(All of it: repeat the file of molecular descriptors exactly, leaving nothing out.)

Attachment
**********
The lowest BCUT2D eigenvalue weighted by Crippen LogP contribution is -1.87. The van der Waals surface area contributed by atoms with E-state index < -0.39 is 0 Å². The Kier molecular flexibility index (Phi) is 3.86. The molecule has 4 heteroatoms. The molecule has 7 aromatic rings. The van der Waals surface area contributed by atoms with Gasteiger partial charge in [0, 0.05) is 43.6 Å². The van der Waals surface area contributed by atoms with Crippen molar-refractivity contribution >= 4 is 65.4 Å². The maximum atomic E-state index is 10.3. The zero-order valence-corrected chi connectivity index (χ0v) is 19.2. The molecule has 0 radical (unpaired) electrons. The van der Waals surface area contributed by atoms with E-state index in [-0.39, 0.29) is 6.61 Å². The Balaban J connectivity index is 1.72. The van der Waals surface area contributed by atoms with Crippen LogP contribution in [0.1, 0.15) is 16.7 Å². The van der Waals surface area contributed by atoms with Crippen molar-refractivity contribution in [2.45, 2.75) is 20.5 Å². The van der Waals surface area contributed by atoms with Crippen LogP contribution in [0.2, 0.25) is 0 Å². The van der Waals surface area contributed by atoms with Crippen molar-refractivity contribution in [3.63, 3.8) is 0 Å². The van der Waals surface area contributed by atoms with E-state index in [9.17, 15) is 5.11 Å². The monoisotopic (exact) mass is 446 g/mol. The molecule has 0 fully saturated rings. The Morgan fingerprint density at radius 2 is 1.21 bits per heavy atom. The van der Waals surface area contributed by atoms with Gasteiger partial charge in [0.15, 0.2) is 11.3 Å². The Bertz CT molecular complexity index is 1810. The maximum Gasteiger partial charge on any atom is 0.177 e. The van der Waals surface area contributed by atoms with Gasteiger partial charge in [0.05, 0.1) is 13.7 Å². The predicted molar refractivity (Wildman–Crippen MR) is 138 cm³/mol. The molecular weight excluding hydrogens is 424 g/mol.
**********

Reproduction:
The lowest BCUT2D eigenvalue weighted by Crippen LogP contribution is -1.87. The van der Waals surface area contributed by atoms with E-state index < -0.39 is 0 Å². The Kier molecular flexibility index (Phi) is 3.86. The molecule has 4 heteroatoms. The molecule has 7 aromatic rings. The van der Waals surface area contributed by atoms with Gasteiger partial charge in [0, 0.05) is 43.6 Å². The van der Waals surface area contributed by atoms with Crippen molar-refractivity contribution >= 4 is 65.4 Å². The maximum atomic E-state index is 10.3. The zero-order valence-corrected chi connectivity index (χ0v) is 19.2. The molecule has 0 radical (unpaired) electrons. The van der Waals surface area contributed by atoms with E-state index in [-0.39, 0.29) is 6.61 Å². The Balaban J connectivity index is 1.72. The van der Waals surface area contributed by atoms with Crippen LogP contribution in [0.1, 0.15) is 16.7 Å². The van der Waals surface area contributed by atoms with Crippen molar-refractivity contribution in [2.45, 2.75) is 20.5 Å². The van der Waals surface area contributed by atoms with Crippen LogP contribution in [0.2, 0.25) is 0 Å². The van der Waals surface area contributed by atoms with Crippen molar-refractivity contribution in [3.63, 3.8) is 0 Å². The van der Waals surface area contributed by atoms with E-state index in [9.17, 15) is 5.11 Å². The monoisotopic (exact) mass is 446 g/mol. The molecule has 0 fully saturated rings. The Morgan fingerprint density at radius 2 is 1.21 bits per heavy atom. The van der Waals surface area contributed by atoms with Gasteiger partial charge in [0.15, 0.2) is 11.3 Å². The Bertz CT molecular complexity index is 1810. The maximum Gasteiger partial charge on any atom is 0.177 e. The van der Waals surface area contributed by atoms with Gasteiger partial charge in [0.05, 0.1) is 13.7 Å². The predicted molar refractivity (Wildman–Crippen MR) is 138 cm³/mol. The molecular weight excluding hydrogens is 424 g/mol.